If You Love Somebody, Set Them Free.

Okay, yes those are lyrics to a 1985 Sting song, but they rang oh so true today when I came across a quote on my igoogle page. I have a daily literary quote rss feed on my google homepage. Yesterday, it featured a quote from American Poet, Mary Oliver and all I could think about after reading it was, "that lady must have kids."

The quote went something like this:
"To live in this world, you must be able to do three things: to love what is mortal; to hold it against your bones knowing your own life depends on it; and, when the time comes to let it go, to let it go."
I hate to reveal that it was only after watching "Benjamin Button" recently that I first had a paralyzing realization that I was indeed mortal. No, I didn't think that I was a superhero or a downy white unicorn bathed in light before watching the film, I just hadn't really given it much thought.

It wasn't until seeing poor ol' Benji aging in reverse--from a wrinkled and crippled infant to a wrinkled and crippled old man--that I truly came face-to-face with the fact that I am nurturing the next generation--someone who will only be budding into puberty just as I will be waning into the second half of life. I will be gray and he will be pimply. I will be mom and he will be my rebellious teen. I will be Grandma and he will be Dad. I will be a memory and he will be Grandpa.

Your 20's aren't really a time when you waste much energy thinking about your inevitable and eventual end--you are just beginning what will hopefully be a long and successful life as an adult. Not even turning 30 this year changed all of that. Having a baby did, however.

Now, several times a day, I am saddened by the reality of time's quick passing.

At nights when I am rocking my sweet suckling baby as he drinks and sniffles at my breast, I already envision the time, not very far off from now, when those gentle quiet moments of pure raw love and mutual dependence will come to an end.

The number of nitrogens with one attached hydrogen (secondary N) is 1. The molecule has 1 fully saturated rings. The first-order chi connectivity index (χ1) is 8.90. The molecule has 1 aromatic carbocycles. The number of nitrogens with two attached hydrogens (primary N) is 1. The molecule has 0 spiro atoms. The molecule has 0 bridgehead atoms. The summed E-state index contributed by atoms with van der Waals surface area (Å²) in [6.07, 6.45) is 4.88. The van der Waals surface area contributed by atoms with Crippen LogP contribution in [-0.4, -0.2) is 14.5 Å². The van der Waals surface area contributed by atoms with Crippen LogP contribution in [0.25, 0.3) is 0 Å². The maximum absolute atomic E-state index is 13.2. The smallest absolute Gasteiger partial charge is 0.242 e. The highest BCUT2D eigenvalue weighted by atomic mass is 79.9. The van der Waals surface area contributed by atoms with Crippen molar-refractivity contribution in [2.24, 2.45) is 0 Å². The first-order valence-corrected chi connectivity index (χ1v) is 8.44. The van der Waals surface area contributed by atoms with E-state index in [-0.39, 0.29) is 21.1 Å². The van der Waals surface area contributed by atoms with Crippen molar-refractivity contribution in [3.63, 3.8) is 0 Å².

And my breast will eventually return to me. And from my breast, I will have to let him go. On to a sippy cup. On to a big boy cup. On to a fork and spoon.

While my eye is pressed to the camera's viewfinder, I can feel time ticking each minute into the past and imagine Dean, myself and Noah Finn years from now watching what I am recording at that moment--laughing at our "dated" hair styles, cars, furniture, clothes--things which are for us now new and modern.

And, our home will return to us. And from our home, we will have to let him go. On to college. On to his own home. On to his own life.

There will come a time that I will have to let him go--let him flutter on without my constant guidance, nurturing, or intervention. And the time is coming sooner rather than later. The independence has already begun. I am preparing now for the"letting go".


jacqueline f. said...

joni, i think about this a lot, and it makes me a little teary. i think that is why being a SAHM might be a really great thing. i want to savor every second possible. this thing called parenthood is just too much fun and amazing not to. you really say it beautifully.

Anonymous said...

Joni, this is so beautiful. My grandpa passed away a few weeks ago and it's had me thinking on the circle of life and tearing up at how even now Henry wants to sit on his own, wrestle the spoon from my hand, every day he becomes more and more his own man and the future will be here before we know it. What a gift to be able to mostly be in the moment enjoying it even though it's slipping by. These little guys, their precious lives ahead of them...it makes me feel so heartbroken and so deeply blessed all at once.

Rosanna =) said...

I really really don't want to let go!!!

Johanna said...

Just taking a walk through your archives... this post realy stands out to me. My 6 months old (named Noah too!) is growing so fast and as much as I want him to grow and flourish,I can't help but wish that time could stand still.


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